A research team has used a molecule known as 2,6-dihydroxy-anthraquinone (DHAQ) to improve the durability of organic aqueous redox flow batteries. They claim the molecule enables a net lifetime that is 17 times longer than past research has shown.
Scientists from the University of Cambridge and Harvard University claim to have considerably increased the duration of organic aqueous redox flow batteries. They used a molecule known as 2,6-dihydroxy-anthraquinone (DHAQ) – or more simply, anthraquinone – to avoid the decomposition of chemically unstable redox-active species, which is the main factor affecting the storage capacity of these storage devices.
“Organic aqueous redox flow batteries promise to significantly lower the costs of electricity storage from intermittent energy sources, but the instability of the organic molecules has hindered their commercialization,” said researcher Michael Aziz. “Now, we have a truly practical solution to extend the lifetime of these molecules, which is an enormous step to making these batteries competitive.”
DHAQ decomposes slowly over time, regardless of how many times battery cycles have been performed. When it is in contact with the air, after a cycle, this molecule absorbs oxygen and turns back into its original status. For this reason, the researchers refer to the molecule as a “zombie quinone,” as it is kind of returning to life after being dead.
“But regularly exposing a battery’s electrolyte to air isn’t exactly practical, as it drives the two sides of the battery out of balance – both sides of the battery can no longer be fully charged at the same time,” they said.
Through nuclear magnetic resonance (NMR), the academics discovered that the battery’s active materials can be recomposed via deep discharge. This occurs in a battery when it has been discharged at its full capacity.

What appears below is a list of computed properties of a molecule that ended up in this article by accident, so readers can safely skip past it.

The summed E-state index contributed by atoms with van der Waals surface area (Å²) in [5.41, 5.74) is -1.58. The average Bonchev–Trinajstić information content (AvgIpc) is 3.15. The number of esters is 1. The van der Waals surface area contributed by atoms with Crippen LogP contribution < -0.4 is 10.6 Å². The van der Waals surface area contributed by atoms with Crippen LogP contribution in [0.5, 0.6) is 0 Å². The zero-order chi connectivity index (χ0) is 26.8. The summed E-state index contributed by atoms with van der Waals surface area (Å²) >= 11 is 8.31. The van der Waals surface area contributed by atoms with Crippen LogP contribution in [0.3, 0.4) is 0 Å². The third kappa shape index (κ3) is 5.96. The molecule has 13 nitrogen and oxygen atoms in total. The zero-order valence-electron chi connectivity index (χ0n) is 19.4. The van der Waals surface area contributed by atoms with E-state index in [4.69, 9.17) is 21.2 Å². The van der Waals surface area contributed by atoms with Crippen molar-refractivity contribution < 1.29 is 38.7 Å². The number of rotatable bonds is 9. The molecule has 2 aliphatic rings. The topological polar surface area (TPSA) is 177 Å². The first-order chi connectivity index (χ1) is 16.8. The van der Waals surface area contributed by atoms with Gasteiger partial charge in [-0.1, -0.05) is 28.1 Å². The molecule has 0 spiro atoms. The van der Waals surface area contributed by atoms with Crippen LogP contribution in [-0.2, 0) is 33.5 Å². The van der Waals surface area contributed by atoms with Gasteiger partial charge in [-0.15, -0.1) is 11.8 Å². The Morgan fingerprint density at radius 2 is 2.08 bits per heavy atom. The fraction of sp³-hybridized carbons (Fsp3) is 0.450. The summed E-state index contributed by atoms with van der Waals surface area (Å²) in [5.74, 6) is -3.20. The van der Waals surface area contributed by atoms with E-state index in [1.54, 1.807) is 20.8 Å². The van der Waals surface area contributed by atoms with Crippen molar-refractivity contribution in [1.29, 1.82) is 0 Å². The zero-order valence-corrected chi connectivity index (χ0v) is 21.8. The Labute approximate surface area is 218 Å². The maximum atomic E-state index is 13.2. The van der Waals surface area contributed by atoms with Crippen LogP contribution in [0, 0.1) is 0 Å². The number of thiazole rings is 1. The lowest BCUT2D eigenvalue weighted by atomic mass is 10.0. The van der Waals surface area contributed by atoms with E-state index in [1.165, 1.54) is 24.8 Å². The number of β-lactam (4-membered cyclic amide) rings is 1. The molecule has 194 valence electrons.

“Usually, in running batteries, you want to avoid draining the battery completely because it tends to degrade its components,” said researcher Yan Jing. “But we’ve found that this extreme discharge where we actually reverse the polarity can recompose these molecules – which was a surprise.”
They said redox flow batteries developed via this approach could offer a net lifetime that is 17 times longer than previous research has shown.
“Getting to a single-digit percentage of loss per year is really enabling for widespread commercialization because it’s not a major financial burden to top off your tanks by a few percent each year,” said Aziz, adding that the proposed approach was applied with success to a range of organic molecules.
They described their findings in “In situ electrochemical recomposition of decomposed redox-active species in aqueous organic flow batteries,” which was recently published in Nature Chemistry.
“Now, utilizing 2,6-dihydroxy-anthraquinone (DHAQ) without further structural modification, we demonstrate that the regeneration of the original molecule after decomposition represents a viable route to achieve low-cost, long-lifetime aqueous organic redox flow batteries,” they said.